Tuesday, October 18, 2016

Riley says hello!

Cuteness himself, checking in with the blog crowd. He's doing great!

Thursday, October 13, 2016

Hanoverian auction -- My "Chromeo!"

There are lots of nice youngsters in this 133rd elite Hanoverian auction, and probably several nicer than this one, Farbenfroh. But as a lover of chrome and liver chestnuts I have to show him to you as my first pick.  He uses his hind end nicely and seems to be a good egg.

Tuesday, October 11, 2016

Custom saddles -- are they worth it?

This brown dressage saddle, which I got used,
was custom made for someone.
Hi all, I just published an article for the equestrian consignment site Tackhunter.com. Here it is -- and check out the site and my article!

In the course my equestrian life, I've purchased numerous saddles that were custom fit. A saddle fitter came out, took measurements of me and my horse, asked me my preference for various options, and sent all this information to a company (along with a hefty payment). The theory is that the company w ouldsend back saddle designed to fit me, and my horse, perfectly. 

Well, maybe not!
Custom saddles may work for some folks--but for me, and many, many others I've spoken to -- it does not work that way. 

I've purchased two custom saddles, from reputable fitters and reputable/high-end companies. The saddles just didn't fit. The original fitters may or may not have been at fault -- after all the saddles were constructed with nothing but general measurements. Fitters who took the original measurements were obliging -- they made adjustments and spoke positively about the fit. But when I brought in independent fitters they indicated the saddles were not a good fit.  Ultimately I resold the custom saddles at a significant loss.  

I'm not alone in this experience -- many people have related similar stories. Experienced horse people advise me not to buy a saddle I can't try first.

 Gee, now that I write it, it sounds  kind of obvious doesn't it?

 Others may have had better luck, and I have seen good custom fits. My point is that it is a risk. I have never purchased a Schleese, but their procedure for evaluating a horse's back is sensible and impressive. Whether that translates into a better fitting saddle -- I don't know. 

When is custom a good idea?
There are times when a custom saddle may be the way to go -- if you have the money, and want a brown or orange leather saddle, colored piping or bling on the cantle, custom may be your best option. If you or your horse has unusual conformation, custom saddles can make a difference. It's worth pointing out, though, that you're still putting money up front for a product you haven't tried, and in my experience there are no refunds in the world of custom saddles. 

Here are a few things to think about before you go custom...
  • Expense. Custom saddles are expensive. After all, the saddle is custom, not mass produced. If you get the customizations you want, and the saddle fits your horse, then it may be worth it.
  • No try before you buy. While you can try a demo saddle, the demo is not going to have the same feel as a custom saddle (or why would you go to the expense?).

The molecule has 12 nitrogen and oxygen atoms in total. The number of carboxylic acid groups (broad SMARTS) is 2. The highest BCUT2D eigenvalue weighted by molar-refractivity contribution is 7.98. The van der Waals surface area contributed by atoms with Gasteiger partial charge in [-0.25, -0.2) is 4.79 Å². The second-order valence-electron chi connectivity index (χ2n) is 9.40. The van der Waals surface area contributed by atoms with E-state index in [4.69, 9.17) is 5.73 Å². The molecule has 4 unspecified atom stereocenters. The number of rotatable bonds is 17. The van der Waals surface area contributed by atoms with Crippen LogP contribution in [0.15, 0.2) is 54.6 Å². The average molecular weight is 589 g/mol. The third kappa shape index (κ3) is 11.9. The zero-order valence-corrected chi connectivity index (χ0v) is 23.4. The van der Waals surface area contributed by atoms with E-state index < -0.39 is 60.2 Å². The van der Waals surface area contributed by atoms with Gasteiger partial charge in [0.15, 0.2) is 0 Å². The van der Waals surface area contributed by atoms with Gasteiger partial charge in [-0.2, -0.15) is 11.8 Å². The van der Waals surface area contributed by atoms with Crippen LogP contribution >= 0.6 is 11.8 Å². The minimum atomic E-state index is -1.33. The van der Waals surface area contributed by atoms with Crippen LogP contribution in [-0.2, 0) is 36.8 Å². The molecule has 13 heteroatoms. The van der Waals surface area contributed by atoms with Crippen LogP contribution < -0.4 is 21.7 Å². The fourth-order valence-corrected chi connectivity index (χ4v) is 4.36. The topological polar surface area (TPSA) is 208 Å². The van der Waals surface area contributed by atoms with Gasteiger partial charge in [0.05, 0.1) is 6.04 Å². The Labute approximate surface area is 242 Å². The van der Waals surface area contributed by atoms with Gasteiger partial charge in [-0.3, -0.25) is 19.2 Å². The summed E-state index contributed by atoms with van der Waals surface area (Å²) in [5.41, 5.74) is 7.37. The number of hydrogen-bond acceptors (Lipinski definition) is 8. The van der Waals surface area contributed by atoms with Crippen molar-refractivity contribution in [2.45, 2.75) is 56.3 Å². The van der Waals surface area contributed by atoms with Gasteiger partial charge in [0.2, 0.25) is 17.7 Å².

• Returns. Or not. The custom saddle is non-returnable. If it does not turn out to be your dream-saddle well, you'll be reliant on the fitter to help you make it work. 
  • Turnaround on order. Custom saddles from some manufacturers can take as long as six months to a year from the time of order to the time the saddle arrives. This was the case with a custom saddle I bought from Germany. My husband's morbid comment on this wait-time was "your horse could be dead by then." In that length of time, a horse can change shape, too. 
  •  Resale. The flip side of custom may be resale. Unless you happen to have customizations that will appeal to a lot of saddle buyers, your customizations may make it hard to sell.  The saddles with the ultra-long flap for long legs, or the special shoulder gussets for a peculiarly shaped wither, or the brown dressage saddle -- all of these things will narrow the audience of potential buyers.  I saw a used high-end saddle that had a 2" custom "groove" right down the middle of the seat (the original buyer had some kind of tailbone injury). Be thoughtful about customizations if you think you might be selling the saddle at some point.
  • Human error. Sometimes mistakes are made. Not all of them can be fixed.
  • The biggest risk -- your horse. Your horse won't know what you've spent, and won't pretend to like the saddle to spare your feelings. At the end of the day, the horse will have the final say, no matter how much the custom saddle should work. 

Years ago someone interviewed the Nike Corporation CEO. In an moment of candor, he admitted that his company was built on selling high-end shoes to amateurs that don't really need them. While I'm a buyer of high-end shoes, I suspect that this is largely true. Similarly, I think a lot of the marketing talk about saddles is just that -- marketing. We have money burning a hole in our pocket and want to give ourselves an edge -- and also to do the very best for our horses.

I'm not suggesting that custom saddles are never the way to go -- but don't do what I did, and assume that going custom is a sure path to a good fit. It just isn't.